HAS and transcranial magnetic stimulation: an electric shock for psychiatrists
Paris, Thursday, November 24, 2022 – The interest of repeated transcranial magnetic stimulation (rTMS) in the management of resistant depression in adults is the subject of a long-standing controversy that agitates psychiatrists around the world. A large number of works have been published on the subject which have themselves been identified in several meta-analyses, in no way allowing a consensus to be reached.
The discussions concern both the proof of the benefit of rTMS compared to existing alternatives and the population that could benefit from it. We find these same questions within the psychiatric community in France. Thus, the High Authority for Health (HAS) recalled in a report published last June the results of a survey conducted in 2018 among these practitioners which showed that 54% of respondents had assessed the level of acceptability of this act of “low to moderate”while 51% felt that the observable effect of rTMS seemed mostly ‘placebo’.
Pragmatic foreign recommendations
International recommendations also reflect this controversy. Thus, in Great Britain, the National Institute for Health and Care Excellence gave a favorable opinion on the use of rTMS in resistant depression while noting however the existence of a “variable response between patients” and noting a “difficulty in correctly estimating the effect size despite the large number of patients in the published studies”.
In the same way, the Belgian authorities, while expressing reservations about the low levels of proof of the effectiveness of this method, judged that it could be considered as “a possible therapeutic option”. It should also be noted that in Australia, the latest recommendations are in favor of the use of rTMS “in acute phase of depression”but an unfavorable opinion was presented as to
“its prolonged use in the consolidation phase with the help of maintenance sessions”.
No statistically proven effects
It is in this context that the HAS in turn looked into this therapeutic indication of rTMS in resistant depression. His conclusions, which were based on a “systematic research of recent synthetic literature”
and on the advice of experts is against this therapy.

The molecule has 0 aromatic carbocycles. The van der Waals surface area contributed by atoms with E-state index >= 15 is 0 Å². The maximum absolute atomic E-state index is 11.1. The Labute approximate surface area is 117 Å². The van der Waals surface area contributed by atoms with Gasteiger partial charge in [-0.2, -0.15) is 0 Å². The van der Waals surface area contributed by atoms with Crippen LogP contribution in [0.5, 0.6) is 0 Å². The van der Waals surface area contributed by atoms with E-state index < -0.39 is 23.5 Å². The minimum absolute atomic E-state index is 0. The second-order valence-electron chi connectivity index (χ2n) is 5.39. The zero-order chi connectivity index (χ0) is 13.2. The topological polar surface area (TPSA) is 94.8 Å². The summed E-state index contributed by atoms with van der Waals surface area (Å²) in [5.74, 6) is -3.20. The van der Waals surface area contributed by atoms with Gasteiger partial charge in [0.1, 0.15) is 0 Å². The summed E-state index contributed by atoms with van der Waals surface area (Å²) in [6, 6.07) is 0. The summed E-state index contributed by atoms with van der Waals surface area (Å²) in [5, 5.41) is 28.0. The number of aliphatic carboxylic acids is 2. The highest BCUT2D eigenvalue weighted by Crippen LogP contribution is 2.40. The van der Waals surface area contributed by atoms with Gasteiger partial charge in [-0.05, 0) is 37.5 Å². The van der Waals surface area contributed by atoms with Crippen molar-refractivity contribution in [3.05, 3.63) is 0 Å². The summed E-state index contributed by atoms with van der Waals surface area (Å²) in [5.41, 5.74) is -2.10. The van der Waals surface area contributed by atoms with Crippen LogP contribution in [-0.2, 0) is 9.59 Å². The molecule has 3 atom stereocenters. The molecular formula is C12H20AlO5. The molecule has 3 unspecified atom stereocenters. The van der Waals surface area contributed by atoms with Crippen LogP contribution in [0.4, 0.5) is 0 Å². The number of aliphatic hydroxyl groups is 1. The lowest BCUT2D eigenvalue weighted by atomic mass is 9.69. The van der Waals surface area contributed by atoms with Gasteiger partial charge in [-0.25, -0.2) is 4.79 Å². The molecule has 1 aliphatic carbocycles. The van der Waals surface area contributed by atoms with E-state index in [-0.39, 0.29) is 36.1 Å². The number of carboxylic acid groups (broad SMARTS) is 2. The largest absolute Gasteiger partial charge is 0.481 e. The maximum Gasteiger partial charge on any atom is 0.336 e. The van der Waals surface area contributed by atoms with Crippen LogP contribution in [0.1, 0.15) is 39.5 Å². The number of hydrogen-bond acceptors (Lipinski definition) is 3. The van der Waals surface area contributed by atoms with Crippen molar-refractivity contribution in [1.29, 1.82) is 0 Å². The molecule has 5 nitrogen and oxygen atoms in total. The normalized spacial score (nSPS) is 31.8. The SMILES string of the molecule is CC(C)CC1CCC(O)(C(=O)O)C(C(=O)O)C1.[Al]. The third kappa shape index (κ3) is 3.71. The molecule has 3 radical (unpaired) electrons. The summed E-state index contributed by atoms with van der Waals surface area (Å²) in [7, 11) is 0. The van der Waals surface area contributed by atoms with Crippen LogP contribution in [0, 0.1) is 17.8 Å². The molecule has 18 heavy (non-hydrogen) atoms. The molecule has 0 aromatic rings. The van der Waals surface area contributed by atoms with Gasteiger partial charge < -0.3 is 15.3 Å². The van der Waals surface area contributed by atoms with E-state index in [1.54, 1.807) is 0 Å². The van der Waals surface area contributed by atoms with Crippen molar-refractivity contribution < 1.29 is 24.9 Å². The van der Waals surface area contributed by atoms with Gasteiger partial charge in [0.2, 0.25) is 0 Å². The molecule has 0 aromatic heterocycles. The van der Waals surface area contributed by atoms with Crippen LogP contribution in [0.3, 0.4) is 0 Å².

“Data from the meta-analysis suggest that in the acute phase of depression, rTMS (conventional protocol) has a low magnitude of effect, without significant clinical translation (…). Overall, in the indication for the treatment of resistant depression in adults, despite a reassuring safety profile, the data retained relating to rTMS do not show a favorable clinical impact (absence of relevant clinical added value compared to a sham procedure, lack of determination of its place in relation to the existing reference strategy of pharmacological optimization, non-acceptable alternative to tremor therapy)” wrote at the beginning of the summer the experts of the HAS.
This conclusion constituted an electric shock (!) for a large number of psychiatrists who, without seeing rTMS as a miracle method, nevertheless considered it as a relevant and interesting therapeutic alternative, in a context where innovations remain rare. This is the position expressed today in Le Monde by five psychiatrists David Szekely, deputy head of the psychiatry department, Princess Grace Hospital Center (Monaco), Emmanuel Haffen, head of the psychiatry department, Besançon University Hospital, Raphael Gaillard, head of hospital-university center of psychiatry at Sainte-Anne Hospital (Paris), Emmanuel Poulet, head of the emergency psychiatry department, Civil Hospitals of Lyon and Anne Sauvaget, professor of psychiatry, Nantes University Hospital.
These specialists challenge the HAS assessment methods: “Thus, regarding the place of rTMS in the treatment of depression, the HAS experts took the wrong path: in the framework letter of June 2, 2019, the HAS took ECT as the reference therapy. However, the population covered by rTMS is different from that covered by ECT: extreme depressive states during which the patients no longer eat, are prostrate, and sometimes very suicidal, or very resistant depressions (after the failure four or five antidepressants), necessarily requiring hospitalization. Conversely, rTMS is mainly aimed at less severely depressed patients, often treated on an outpatient basis, sometimes in professional activity. they recall.
Some specialists not consulted
Recalling that“about 150 rTMS centers have nevertheless been structured, mostly in public hospitals, to meet a major public health need”they regret that this advice risks depriving some patients of an effective and well-tolerated therapeutic alternative.
“A framework for the conditions of recourse and use of rTMS is essential in the interest of patients. The recognition of a specific therapeutic act making it possible to enhance the activity at the hospital level, even without associated reimbursement, would have made it possible to circumvent the fears of an explosion in health costs while authorizing and regulating the use of rTMS. Hospital-university and hospital psychiatrists, practitioners of rTMS in France, were excluded from the reflections of the HAS expert group on this subject. They are ready to find together an intelligent solution in the interest of patients and hospitals to promote innovations in the field of mental health, a great national cause that cannot be considered on the margins of the international scientific community. they conclude.
Several readings of this appeal seem possible: new questioning of the reliability of the HAS opinions, persistence of an old controversy, desire of certain psychiatrists to protect their activity or lack of pragmatism on the part of the health authorities when the management of patients requires it… The interpretations are vast.
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